Within Fort Portal some individuals and institutions are able to pay a higher price for services, but this has not been a focus of the Virika Hospital staff or leadership. Instead, when asked about the hospital’s inability to cover costs, Virika staff will point to inefficiencies and productivity losses. While those are important, our research suggests that greater benefits can come from emphasizing revenue generation. Virika’s staff estimates that 7 percent of patients are private-ward (high-price) patients. If true, increasing that percentage to 8.5 percent would have the same impact as reducing the operating costs by $55,000. Increasing the percentage of private-ward patients to 30 percent, a number closer to that achieved at Aravind, would require increasing the revenue generated per paying patient by about $32 per year, about one-quarter of what would be required at the current rate.
Once identified, the higher-income customer group must be offered a package of services for which they are willing to pay a higher price. From Aravind, we know that services can be structured such that customers will self-select either a free or paying service (even where the actual clinical quality is the same for both). Virika is now developing packages that include appointments and more comprehensive services for this subset of customers.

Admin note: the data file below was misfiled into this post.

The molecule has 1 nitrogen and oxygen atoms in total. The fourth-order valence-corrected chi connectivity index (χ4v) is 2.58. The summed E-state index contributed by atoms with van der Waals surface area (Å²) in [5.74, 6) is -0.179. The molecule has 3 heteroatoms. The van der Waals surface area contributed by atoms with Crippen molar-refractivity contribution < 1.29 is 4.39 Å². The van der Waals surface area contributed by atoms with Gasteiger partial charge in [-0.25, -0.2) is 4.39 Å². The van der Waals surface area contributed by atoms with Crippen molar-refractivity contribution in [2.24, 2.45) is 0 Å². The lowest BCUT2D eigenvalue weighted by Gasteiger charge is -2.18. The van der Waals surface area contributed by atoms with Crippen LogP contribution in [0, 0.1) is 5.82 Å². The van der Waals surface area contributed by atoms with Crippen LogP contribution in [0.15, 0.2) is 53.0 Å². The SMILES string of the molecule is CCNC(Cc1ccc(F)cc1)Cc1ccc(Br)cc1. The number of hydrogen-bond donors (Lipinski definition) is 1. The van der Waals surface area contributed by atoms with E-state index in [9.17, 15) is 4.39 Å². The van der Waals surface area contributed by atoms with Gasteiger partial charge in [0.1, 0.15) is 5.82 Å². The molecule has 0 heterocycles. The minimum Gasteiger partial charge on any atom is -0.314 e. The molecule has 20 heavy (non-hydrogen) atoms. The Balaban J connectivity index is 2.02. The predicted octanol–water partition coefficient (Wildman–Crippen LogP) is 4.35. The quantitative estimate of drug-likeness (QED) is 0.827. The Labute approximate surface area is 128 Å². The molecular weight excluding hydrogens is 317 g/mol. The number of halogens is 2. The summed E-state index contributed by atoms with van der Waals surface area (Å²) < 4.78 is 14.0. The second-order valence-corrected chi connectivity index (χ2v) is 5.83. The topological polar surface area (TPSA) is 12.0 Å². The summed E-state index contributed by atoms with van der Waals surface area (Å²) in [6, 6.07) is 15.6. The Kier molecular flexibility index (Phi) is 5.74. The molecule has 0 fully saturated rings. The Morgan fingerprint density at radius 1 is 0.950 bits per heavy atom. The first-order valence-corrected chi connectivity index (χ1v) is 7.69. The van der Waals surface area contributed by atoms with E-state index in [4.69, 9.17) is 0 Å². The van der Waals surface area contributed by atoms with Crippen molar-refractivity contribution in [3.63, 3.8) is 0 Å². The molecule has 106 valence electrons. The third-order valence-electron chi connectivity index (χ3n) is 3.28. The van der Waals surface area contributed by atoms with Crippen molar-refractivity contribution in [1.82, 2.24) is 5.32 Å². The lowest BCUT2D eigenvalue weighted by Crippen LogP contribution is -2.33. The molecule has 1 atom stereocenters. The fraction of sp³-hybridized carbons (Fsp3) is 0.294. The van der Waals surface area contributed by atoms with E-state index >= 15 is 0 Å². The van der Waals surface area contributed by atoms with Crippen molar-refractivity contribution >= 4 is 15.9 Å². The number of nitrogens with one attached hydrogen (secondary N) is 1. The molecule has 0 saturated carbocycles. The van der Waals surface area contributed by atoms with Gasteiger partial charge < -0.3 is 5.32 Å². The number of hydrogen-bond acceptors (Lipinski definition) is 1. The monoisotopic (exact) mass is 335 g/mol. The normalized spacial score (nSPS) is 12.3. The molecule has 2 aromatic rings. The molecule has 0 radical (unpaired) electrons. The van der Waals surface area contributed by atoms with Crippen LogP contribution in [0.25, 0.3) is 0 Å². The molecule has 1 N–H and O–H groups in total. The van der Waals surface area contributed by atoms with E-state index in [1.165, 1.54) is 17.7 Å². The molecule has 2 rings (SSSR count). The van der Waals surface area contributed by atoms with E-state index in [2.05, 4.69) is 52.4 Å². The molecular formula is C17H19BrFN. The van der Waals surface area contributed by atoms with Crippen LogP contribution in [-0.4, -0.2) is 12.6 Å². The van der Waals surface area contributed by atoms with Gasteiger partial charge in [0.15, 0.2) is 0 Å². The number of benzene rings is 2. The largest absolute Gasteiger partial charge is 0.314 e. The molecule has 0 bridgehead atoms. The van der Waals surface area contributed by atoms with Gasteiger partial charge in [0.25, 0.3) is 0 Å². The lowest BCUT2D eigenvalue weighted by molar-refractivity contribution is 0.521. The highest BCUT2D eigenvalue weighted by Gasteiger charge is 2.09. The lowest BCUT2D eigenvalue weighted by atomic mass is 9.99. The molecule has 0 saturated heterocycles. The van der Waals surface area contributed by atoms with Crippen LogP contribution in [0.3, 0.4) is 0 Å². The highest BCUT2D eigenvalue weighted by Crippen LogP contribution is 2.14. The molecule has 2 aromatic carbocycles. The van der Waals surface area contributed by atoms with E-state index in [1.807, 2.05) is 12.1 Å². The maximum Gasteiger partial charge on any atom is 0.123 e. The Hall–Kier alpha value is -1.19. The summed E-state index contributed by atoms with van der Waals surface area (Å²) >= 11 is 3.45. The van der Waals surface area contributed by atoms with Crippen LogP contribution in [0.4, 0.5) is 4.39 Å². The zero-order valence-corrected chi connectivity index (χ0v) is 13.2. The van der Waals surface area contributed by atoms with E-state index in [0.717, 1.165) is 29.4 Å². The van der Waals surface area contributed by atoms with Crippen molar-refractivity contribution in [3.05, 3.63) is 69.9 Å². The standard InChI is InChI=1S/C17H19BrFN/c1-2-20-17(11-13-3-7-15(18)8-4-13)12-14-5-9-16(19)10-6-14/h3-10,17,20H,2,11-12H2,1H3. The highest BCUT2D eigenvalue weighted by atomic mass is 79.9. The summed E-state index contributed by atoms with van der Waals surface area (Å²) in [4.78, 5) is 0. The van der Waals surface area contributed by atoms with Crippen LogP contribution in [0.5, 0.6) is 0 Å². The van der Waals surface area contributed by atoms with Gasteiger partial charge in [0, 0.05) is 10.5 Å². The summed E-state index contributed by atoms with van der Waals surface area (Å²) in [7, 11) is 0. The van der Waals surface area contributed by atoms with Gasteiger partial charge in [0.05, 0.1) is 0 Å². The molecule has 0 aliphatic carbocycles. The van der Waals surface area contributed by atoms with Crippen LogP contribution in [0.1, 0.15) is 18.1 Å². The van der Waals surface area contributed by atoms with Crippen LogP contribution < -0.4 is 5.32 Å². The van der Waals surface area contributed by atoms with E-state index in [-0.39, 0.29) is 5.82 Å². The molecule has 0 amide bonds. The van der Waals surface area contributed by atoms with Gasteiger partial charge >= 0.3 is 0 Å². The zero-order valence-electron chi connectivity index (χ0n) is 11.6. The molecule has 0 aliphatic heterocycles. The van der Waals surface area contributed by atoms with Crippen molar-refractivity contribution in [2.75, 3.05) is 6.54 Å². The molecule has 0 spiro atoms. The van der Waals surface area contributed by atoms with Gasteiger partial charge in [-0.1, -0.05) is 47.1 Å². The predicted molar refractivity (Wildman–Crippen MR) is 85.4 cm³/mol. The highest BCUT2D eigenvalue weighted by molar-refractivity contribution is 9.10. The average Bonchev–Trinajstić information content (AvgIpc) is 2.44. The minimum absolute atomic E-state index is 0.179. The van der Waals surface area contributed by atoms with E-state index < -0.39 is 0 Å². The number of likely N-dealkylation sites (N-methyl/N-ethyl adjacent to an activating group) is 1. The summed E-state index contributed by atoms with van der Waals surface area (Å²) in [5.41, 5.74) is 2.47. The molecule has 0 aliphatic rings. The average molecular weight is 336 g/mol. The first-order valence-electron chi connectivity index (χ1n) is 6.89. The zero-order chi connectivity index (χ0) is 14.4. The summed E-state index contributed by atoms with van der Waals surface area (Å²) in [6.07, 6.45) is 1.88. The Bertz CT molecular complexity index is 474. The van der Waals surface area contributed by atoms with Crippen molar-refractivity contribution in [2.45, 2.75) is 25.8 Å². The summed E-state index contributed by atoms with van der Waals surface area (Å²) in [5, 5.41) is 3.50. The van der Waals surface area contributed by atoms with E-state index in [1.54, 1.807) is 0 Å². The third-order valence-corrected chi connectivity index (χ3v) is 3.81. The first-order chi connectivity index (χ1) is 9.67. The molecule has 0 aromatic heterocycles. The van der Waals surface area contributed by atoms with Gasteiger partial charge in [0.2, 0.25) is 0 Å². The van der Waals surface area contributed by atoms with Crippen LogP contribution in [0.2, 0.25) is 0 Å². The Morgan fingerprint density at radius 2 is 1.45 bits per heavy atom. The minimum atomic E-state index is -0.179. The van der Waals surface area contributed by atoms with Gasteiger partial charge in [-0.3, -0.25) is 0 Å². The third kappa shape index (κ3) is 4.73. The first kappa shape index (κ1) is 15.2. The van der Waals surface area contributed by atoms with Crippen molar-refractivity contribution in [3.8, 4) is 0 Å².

Finally, the revenues generated from the high-priced customers must be sufficient to subsidize the costs of lower-priced clients. Much of the challenge with respect to the high-priced customers is changing the priorities of a mission-driven organization. At Virika, some patients who asked to be placed in the private ward have been sent to the general ward by mistake because paying patients were not a priority for the staff. In other instances, patients who received private-ward services were not charged for them by the cashier. Even the Uganda Catholic Medical Bureau (UCMB), the umbrella organization that oversees one-third of the private not-for-profit hospitals in Uganda, tracks revenues per services and commends hospitals that lower this number (lower charges mean increased utilization, which is considered a surrogate for meeting the hospital’s mission). The UCMB leadership understands that an increase in revenues per patient can improve long-term access by increasing the hospital’s ability to cover costs—and thus survive. Nonetheless, the fact that UCMB tracks and reports this number without any adjustments reinforces a certain disregard for the paying population.